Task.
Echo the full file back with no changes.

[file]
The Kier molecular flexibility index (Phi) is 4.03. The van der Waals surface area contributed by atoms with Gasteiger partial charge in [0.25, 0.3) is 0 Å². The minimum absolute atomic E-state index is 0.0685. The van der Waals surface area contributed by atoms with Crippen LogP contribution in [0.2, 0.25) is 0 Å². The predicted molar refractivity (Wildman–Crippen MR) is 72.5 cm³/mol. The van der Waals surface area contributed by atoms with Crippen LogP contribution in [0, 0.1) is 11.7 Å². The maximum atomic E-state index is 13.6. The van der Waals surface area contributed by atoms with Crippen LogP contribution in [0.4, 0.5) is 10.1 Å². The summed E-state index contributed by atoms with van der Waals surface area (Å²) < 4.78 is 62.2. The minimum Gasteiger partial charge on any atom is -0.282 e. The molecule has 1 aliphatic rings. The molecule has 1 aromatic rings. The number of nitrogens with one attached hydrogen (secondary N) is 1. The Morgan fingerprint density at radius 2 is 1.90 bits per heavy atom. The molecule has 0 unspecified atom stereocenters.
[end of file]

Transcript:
The Kier molecular flexibility index (Phi) is 4.03. The van der Waals surface area contributed by atoms with Gasteiger partial charge in [0.25, 0.3) is 0 Å². The minimum absolute atomic E-state index is 0.0685. The van der Waals surface area contributed by atoms with Crippen LogP contribution in [0.2, 0.25) is 0 Å². The predicted molar refractivity (Wildman–Crippen MR) is 72.5 cm³/mol. The van der Waals surface area contributed by atoms with Crippen LogP contribution in [0, 0.1) is 11.7 Å². The maximum atomic E-state index is 13.6. The van der Waals surface area contributed by atoms with Crippen LogP contribution in [0.4, 0.5) is 10.1 Å². The summed E-state index contributed by atoms with van der Waals surface area (Å²) < 4.78 is 62.2. The minimum Gasteiger partial charge on any atom is -0.282 e. The molecule has 1 aliphatic rings. The molecule has 1 aromatic rings. The number of nitrogens with one attached hydrogen (secondary N) is 1. The Morgan fingerprint density at radius 2 is 1.90 bits per heavy atom. The molecule has 0 unspecified atom stereocenters.